Dave Chappelle worked the stage at Mandalay Bay Events Center like a seasoned boxer on Friday night.
The scene was set by famed ring announcer Michael Buffer, who introduced Chappelle with all the fire and flair of a champion fighter, but one who defies weight division or any specific classification.
If Muhammad Ali hadn’t long ago coined the phrase, “Float like a butterfly, sting like a bee,” it would have applied to Chappelle. He worked the squared stage — his “squared circle” — like a young Ali, and was summoned to action by ring announcer Michael Buffer (who is also introducing the combatants in tonight’s Canelo Alvarez-Julio Cesar Chavez Jr. main event at T-Mobile Arena).
Whipping the crowd into a frenzy, Buffer summoned Chappelle to the stage as, “The heavyweight champion of the comedy world!”
Buffer also dropped an F-bomb from the stage, which I believe is a first for him in his announcing career.
By then, the crowd 11,000 was already standing as Chappelle was escorted to the ring (er, stage) with the same explosion of light and sound that accompanies a title fight. He wore his now-familiar, customized military-style jacket with “CHAPPELLE” stitched on the front. All that was missing was a superstar sidekick, similar to how Floyd Mayweather has strutted to the ring with Justin Bieber and Lil Wayne at his side.
The entrance was at about 10:30 p.m. for a show scheduled to start at 9, and included opening acts Ashley Barnhill (for about 10 minutes) and Mo Amer (for about 20). A DJ set in the corner of the events center repeatedly implored, “Who is here to see Dave Chappelle!” with the expected, roaring response.
What was produced by Chappelle onstage is largely left to memory. As repeatedly reported in the days leading to the show, Chappelle, banned all cell phones and recording devices from the venue. There is no actual recording of these shows, curtailing the chance to quote his act directly (anyone taking notes into a notebook would have been asked to leave, too).
Chappelle, who has just released a pair of Netflix specials that cover some of the material he unleashed Friday, made a direct reference to this edict when he halted before a stretch about Hillary Clinton. This was related to comments Chappelle made shortly after the election, expressing why he voted for Clinton and how he felt after her defeat. “I’m not going to repeat what I said … but who cares? You don’t have your phones anyway.”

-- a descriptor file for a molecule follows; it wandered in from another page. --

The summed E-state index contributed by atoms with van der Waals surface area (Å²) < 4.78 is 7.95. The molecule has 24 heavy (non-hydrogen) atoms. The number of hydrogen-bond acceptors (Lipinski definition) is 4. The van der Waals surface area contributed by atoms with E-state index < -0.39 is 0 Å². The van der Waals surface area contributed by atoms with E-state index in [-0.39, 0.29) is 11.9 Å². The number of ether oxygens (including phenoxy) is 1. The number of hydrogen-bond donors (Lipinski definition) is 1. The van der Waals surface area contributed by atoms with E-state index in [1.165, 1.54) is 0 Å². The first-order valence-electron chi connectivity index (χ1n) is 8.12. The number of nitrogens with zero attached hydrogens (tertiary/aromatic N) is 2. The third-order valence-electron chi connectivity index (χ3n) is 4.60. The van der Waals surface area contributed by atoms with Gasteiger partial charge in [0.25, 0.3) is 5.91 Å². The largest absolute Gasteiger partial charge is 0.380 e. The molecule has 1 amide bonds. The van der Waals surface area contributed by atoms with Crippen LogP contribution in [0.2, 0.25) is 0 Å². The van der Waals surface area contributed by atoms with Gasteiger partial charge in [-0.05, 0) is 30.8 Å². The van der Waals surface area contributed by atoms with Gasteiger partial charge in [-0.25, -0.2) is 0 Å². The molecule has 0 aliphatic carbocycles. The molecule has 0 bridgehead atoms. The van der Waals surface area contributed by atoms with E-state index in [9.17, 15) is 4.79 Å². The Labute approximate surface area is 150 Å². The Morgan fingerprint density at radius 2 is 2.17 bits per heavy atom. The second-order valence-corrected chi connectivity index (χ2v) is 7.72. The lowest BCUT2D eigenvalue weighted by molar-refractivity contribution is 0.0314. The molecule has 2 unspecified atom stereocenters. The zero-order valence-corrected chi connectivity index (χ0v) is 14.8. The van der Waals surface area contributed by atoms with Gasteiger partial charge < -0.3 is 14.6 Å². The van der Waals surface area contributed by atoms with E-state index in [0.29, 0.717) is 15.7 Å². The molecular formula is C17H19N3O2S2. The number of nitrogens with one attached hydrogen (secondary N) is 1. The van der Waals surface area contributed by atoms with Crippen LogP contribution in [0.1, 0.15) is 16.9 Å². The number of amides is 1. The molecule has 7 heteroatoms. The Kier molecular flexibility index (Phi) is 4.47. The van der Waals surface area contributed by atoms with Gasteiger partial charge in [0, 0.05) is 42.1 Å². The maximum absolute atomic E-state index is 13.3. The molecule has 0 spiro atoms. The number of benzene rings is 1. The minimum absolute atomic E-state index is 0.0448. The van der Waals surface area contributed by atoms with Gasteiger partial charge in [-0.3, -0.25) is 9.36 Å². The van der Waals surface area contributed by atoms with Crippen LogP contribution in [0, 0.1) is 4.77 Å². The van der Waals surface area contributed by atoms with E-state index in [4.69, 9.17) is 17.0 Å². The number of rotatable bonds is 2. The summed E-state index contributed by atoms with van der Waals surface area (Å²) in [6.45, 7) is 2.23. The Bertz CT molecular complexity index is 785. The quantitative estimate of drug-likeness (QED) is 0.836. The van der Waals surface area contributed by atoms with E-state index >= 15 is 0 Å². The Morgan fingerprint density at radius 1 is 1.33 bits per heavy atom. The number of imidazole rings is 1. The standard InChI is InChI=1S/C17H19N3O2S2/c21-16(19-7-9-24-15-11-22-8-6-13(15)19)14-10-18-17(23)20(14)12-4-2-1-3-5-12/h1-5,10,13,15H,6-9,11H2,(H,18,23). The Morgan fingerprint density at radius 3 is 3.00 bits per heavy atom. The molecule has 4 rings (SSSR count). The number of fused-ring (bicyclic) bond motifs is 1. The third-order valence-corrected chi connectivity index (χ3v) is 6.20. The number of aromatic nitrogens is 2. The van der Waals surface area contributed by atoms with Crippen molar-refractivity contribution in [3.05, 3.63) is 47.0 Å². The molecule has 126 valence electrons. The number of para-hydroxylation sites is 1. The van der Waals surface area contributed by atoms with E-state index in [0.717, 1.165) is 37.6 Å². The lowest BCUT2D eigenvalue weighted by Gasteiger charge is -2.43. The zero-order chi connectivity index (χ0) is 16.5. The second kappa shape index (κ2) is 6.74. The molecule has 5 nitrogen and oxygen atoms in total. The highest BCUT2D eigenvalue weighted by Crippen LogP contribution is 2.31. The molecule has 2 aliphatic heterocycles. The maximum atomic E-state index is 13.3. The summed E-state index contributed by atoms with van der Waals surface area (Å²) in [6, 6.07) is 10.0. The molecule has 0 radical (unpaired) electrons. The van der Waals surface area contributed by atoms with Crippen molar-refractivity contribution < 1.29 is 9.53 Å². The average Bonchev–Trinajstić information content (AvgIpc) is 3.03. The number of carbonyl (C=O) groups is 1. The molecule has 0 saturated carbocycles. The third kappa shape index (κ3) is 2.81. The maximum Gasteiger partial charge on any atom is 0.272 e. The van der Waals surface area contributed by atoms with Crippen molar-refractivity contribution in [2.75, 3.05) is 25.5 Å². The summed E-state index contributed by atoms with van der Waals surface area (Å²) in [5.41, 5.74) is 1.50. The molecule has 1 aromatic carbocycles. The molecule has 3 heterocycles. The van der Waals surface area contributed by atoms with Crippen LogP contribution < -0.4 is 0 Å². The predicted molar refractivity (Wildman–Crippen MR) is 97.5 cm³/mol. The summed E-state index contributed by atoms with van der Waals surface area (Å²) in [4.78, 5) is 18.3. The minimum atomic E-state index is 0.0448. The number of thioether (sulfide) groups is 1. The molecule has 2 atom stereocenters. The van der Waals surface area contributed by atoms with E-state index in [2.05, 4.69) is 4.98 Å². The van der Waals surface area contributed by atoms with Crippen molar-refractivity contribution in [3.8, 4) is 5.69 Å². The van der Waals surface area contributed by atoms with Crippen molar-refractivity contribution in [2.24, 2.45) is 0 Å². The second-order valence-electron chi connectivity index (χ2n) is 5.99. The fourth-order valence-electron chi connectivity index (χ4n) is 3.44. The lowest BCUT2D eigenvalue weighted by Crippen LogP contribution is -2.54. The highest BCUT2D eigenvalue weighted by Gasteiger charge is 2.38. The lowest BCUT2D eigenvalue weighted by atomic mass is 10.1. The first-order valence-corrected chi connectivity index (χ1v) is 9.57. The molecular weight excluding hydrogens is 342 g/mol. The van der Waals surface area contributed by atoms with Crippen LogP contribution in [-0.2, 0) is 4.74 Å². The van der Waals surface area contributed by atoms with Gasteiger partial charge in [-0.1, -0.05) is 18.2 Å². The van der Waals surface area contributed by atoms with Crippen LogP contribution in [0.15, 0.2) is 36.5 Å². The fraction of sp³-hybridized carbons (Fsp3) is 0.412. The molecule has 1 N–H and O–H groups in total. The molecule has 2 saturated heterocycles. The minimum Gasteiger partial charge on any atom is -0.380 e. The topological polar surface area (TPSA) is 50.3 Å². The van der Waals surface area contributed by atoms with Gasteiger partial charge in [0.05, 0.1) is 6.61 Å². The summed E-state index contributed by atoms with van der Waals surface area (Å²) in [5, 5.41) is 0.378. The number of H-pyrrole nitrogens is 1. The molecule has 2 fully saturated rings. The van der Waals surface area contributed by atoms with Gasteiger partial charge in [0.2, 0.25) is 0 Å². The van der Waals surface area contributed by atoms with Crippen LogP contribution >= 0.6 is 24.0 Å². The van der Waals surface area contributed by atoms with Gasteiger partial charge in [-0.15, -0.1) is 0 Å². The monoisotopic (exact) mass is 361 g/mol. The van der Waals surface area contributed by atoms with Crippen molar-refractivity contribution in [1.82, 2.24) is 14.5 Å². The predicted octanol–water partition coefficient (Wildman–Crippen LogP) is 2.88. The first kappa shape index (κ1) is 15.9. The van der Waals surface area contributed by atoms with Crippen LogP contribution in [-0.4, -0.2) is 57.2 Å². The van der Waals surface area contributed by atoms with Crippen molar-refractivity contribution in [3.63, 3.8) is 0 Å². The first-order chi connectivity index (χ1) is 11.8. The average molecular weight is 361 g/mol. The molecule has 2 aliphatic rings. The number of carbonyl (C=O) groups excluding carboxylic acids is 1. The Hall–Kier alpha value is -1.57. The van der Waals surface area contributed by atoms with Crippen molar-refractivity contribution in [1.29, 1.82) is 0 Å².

That comment drew one of the loudest roars of the night.
Chappelle then went on a riff about his disappointment of Clinton’s election loss, comparing is vote for Clinton as having sex with Halle Berry — only to have that moment tarnished terribly. Chappelle also recounted how he was booed during a recent, unbilled appearance with Chris Rock, when Chappelle began joking about the Facebook shooting last month in Cleveland. This, so close to the event that Chappelle joked that the assailant was still at-large.
As Chappelle said, he was the guy who made 9/11 jokes on 9/12. What should we expect?
Chappelle also smoked a couple of cigarettes in the performance, the only person in the venue allowed to fire up, which only added to the show’s exclusive mystique.
Refreshingly, the absence of smart phones trained on the stage forced the audience to focus on the jokes. Thousands of those in attendance had slipped their phones into sleeves, or pouches, available at the arena entrance. The phones were locked away, disabled but not confiscated.
Chappelle’s performance marked the first ticketed Las Vegas show in which these pouches, developed by San Francisco-based technology company Yondr, have been issued. Thus, the night was an insular experience, with no video, photos or references to “intense Chappelle action” to be found on social media.
It was a shared, in-the-moment phenomenon. Chappelle is big enough to pull it off. If you weren’t there, find him on Netflix, where you can laugh and text and tweet to your heart’s desire.